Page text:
Rikus Grobler | Oct 18, 2017 | 0
Inflation vs growth vs employment
It is part of the official dogma that we need a persistent real annual growth rate of 5% or more to reach the targets captured and defined in the fourth National Development Plan (NDP4). This is indeed a noble target, and it can certainly be attained, but there are a number of unforeseen consequences, of which inflation is perhaps top of the list.
The current National Development Plan singles out four specific sectors for preferential treatment through implementation of a host of policies and strategies. These are fondly called interventions by people not realising that an intervention is a short-term, drastic measure to change the outcome of a targeted development reality. Neither the intervention nor its effects, usually last very long, and unless the policymakers are prepared to intervene continually, the economic systems reverts back to its inherent capacity and growth ability. But the one effect of so-called interventions that outlasts all the others, and that causes the biggest damage to the ordinary citizen, is inflation.
Namibian inflation closely tracks that of South Africa, usually one and a half to two percent higher, for what I have previously called transport inflation. The fact that roughly 84% of everything we need comes from South Africa, furnishes local inflation with a measurable, definable structural rigidity. In short, so little of what we consume, or require for further fixed capital formation, is produced by ourselves, that local inflation is basically of no consequence in the bigger picture. Our inflation is structurally tied to South African inflation and it is only the physical distance between their markets and ours, that account for the slightly higher local inflation.
But when one embarks on a policy of interventions, one after the other, and these become a standard feature of the national budget, it means these interventions have to be financed from some source. That source is the local capital market which, although still lacking in depth, provides the budget process with an almost limitless source of funds to paper over the massive stimulation required to reach a 5% real growth.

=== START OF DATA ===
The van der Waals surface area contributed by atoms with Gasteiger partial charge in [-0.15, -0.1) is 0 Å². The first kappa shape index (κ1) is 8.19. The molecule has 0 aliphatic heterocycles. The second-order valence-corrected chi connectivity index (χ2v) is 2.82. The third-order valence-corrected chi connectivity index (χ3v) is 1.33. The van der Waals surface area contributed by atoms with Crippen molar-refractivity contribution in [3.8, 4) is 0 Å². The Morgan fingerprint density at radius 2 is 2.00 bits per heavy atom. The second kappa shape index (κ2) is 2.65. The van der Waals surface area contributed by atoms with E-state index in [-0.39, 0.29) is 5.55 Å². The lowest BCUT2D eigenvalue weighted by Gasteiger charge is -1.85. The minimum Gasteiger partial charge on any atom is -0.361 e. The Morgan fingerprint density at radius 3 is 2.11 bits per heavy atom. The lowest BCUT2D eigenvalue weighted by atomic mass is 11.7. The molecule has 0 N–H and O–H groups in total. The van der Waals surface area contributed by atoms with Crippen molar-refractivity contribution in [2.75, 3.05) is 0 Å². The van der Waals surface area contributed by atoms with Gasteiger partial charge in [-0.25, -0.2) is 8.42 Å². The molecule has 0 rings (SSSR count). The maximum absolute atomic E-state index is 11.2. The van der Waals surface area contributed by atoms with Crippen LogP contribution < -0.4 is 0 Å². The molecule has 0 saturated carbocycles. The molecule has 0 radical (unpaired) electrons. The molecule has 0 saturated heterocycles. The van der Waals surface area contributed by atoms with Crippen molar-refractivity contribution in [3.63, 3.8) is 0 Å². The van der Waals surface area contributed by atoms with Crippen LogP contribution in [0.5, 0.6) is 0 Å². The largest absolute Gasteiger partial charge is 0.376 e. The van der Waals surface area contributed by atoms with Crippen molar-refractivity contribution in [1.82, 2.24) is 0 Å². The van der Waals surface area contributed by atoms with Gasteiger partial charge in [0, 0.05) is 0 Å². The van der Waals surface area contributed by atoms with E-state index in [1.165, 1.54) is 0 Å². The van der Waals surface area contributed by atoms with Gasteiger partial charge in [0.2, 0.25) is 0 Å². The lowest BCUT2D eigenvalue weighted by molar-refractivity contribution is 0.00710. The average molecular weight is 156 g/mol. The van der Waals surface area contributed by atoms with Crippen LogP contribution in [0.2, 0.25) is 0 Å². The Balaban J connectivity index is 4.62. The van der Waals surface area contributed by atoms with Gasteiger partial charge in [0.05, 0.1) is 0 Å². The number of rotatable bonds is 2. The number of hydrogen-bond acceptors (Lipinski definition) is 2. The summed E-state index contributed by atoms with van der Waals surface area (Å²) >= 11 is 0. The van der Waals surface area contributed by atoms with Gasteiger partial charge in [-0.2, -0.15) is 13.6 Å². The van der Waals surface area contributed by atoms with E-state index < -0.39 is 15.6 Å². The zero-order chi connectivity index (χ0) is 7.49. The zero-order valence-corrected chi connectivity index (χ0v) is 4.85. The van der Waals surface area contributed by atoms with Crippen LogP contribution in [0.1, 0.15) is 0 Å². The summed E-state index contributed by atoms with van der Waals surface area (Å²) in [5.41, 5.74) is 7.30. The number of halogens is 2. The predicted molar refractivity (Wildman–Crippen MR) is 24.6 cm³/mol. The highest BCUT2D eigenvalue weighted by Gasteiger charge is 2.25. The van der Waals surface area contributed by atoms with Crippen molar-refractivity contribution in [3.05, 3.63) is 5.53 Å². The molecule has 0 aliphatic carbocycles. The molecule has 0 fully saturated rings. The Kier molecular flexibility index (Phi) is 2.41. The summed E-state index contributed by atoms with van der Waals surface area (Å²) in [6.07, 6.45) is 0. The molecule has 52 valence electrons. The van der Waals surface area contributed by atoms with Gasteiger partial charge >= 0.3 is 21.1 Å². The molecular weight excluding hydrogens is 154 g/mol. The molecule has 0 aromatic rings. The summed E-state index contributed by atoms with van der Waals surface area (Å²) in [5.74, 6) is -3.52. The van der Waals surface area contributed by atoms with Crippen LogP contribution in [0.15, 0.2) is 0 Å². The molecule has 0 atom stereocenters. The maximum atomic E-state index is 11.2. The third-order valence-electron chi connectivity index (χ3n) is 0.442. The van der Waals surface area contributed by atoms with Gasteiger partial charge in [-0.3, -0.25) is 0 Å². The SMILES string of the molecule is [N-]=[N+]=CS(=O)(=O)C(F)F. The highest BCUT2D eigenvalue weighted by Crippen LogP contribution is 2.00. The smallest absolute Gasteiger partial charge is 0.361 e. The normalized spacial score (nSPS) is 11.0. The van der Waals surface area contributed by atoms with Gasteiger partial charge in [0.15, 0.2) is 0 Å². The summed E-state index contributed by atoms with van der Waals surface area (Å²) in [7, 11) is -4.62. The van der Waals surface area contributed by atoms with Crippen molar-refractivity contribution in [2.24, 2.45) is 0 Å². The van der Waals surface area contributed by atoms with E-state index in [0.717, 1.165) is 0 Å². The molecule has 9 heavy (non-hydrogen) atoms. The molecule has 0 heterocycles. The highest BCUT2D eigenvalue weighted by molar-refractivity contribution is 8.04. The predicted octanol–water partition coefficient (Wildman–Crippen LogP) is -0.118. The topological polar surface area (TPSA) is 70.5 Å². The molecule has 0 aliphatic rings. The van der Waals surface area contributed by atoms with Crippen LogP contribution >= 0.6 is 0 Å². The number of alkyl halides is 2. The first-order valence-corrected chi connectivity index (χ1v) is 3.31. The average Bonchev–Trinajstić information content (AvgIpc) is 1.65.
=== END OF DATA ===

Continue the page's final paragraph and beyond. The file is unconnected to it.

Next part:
Growing at 5% with average annual inflation around 6%, axiomatically indicates that nominal growth must exceed 11%. This is indeed the case and one only needs to analyse projected GDP growth figures, to notice that expected (anticipated) nominal growth is slated at just below 12%. But to achieve this lofty target, government debt is growing at an annualised rate of 18%. Again, this can be calculated relatively easy by analysing the published figures, and by comparing these to actual growth in the local bond market. Basically, we are pumping up liquidity to the tune of 18% with the strong hope that it will translate to 12% nominal growth, with even stronger hope that the outcome will be the magical 5%.
We can call it intervention, or stimulation, or growing liquidity, or whatever, but there are certain clearly researched risks to stoking the economic fire. There are many empirical studies confirming and analysing these risks and from them we derive a list of possible impediments to our growth model, but none of these impediments come close to the risk posed by inflation.
It is the current economic vogue to make a distinction, in some measures of inflation, between so-called core, and headline inflation. Core inflation measure inflation across a set basket of products and services, ignoring the impact of energy and food, since these components are typically viewed as volatile, and not structural. Headline inflation is the real inflation the man in the street is exposed to. This is a somewhat artificial distinction which has value only to academics, and it is frequently attacked by policymakers who have to deal with the real world. Nevertheless, specifically for these two components, our domestic liquidity has zero impact on them because we do not produce any oil, and only a fraction of our own food. But when an economy grows at a 12% nominal rate, the additional inflation must appear somewhere. In our case it is not that easy to find that somewhere. As I explained, inflation is mostly structural and mostly beyond our influence.
I am often asked about property prices and why they are exploding all the time. I have come to the conclusion that despite all the reason cited for high property prices, like under-delivery etc, the main reason is the massive liquidity we are creating, and the opportunity the shortfall in available housing is creating for investors. The sad part is that people with money are seeing good returns on property investments, while young people and low-income earners are sidelined more and more.
There are other growth models than the rather disruptive stimulus model we are following and it is my intention to discuss these in future pieces.